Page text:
Prison for Darlington charity fraudster who conned people into donating by telling them his mother died from cancer

The Northern Echo: David and Lyndsey Harrison arrive at Darlington Magistrates' Court for sentencing David and Lyndsey Harrison arrive at Darlington Magistrates' Court for sentencing

A CONMAN who duped kind-hearted homeowners into donating money for a fictitious charity bike ride by telling them his mother had died from cancer is today (Tuesday, July 30) starting an 18-week prison sentence.

David Harrison, together with his wife, Lyndsey, conned innocent Darlington residents into handing over their cash by knocking on doors between April 26 and June 5, pretending to be collecting money for a bike ride in aid of Macmillan Cancer Support, Darlington Magistrates’ Court heard.

At an earlier hearing, magistrates in Newton Aycliffe were told the 31-year-old fraudster and his 23-year-old wife dishonestly collected £240, which they used to pay for shopping, gas, electricity and dog food.

Prosecutor Lynne Dalton said four victims had come forward, including one man who lost his son to cancer and handed over £10 to Harrison’s wife.

She said one suspicious homeowner reported the pair to the police on June 4 after they knocked on their door, but, after showing the officer the sponsor forms and claiming to be completing the challenge on June 10, they were allowed on their way.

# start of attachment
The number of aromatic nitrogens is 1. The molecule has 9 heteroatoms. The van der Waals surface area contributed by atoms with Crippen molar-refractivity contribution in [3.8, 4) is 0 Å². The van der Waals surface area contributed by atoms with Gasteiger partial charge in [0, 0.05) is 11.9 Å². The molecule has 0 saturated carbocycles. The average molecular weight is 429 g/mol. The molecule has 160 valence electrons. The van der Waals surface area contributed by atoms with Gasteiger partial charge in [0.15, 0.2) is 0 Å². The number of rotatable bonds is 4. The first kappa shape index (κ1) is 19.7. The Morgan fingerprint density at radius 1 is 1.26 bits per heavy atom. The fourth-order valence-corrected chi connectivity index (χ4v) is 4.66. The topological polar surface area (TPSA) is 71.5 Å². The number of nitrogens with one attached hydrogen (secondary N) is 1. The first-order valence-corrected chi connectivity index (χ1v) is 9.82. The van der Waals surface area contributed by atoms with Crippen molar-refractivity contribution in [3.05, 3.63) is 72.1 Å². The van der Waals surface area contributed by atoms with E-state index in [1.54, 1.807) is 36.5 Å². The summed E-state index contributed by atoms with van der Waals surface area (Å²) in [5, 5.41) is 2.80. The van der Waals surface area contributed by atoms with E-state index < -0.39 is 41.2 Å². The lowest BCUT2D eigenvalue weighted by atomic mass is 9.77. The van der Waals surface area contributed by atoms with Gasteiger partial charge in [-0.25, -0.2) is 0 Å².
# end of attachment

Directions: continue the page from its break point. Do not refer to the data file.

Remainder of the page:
However after checking with Macmillan, the officer discovered the charity had no record of the pair working for them, or fundraising for them.

In mitigation, Sonny Lawson said the couple, of North Road, in Darlington, began their sham after their benefits were stopped, but were now desperate to pay the money back to their victims.

Harrison, who is on licence from prison and has a Class A drug addiction, admitted three charges of fraud by false representation in which he took £2 from one person, £3 from another and £5 from a third.

Sentencing him to 18 weeks in custody, district judge Adrian Lower told Harrison: “These were three separate offences where you were telling some bare faced lies.

“The amount of money in total does not sound that great, but it is where that money was intended to go that is important.”

As uniformed police officers arrived to take Harrison to custody, his tearful wife, who also admitted one charge of fraud by false representation, embraced and kissed him before saying goodbye.

After hearing how she was easily manipulated by her husband, Judge Lower sentenced her to a 12-month community order with 12 months of supervision. She was also ordered to pay £10 in compensation.

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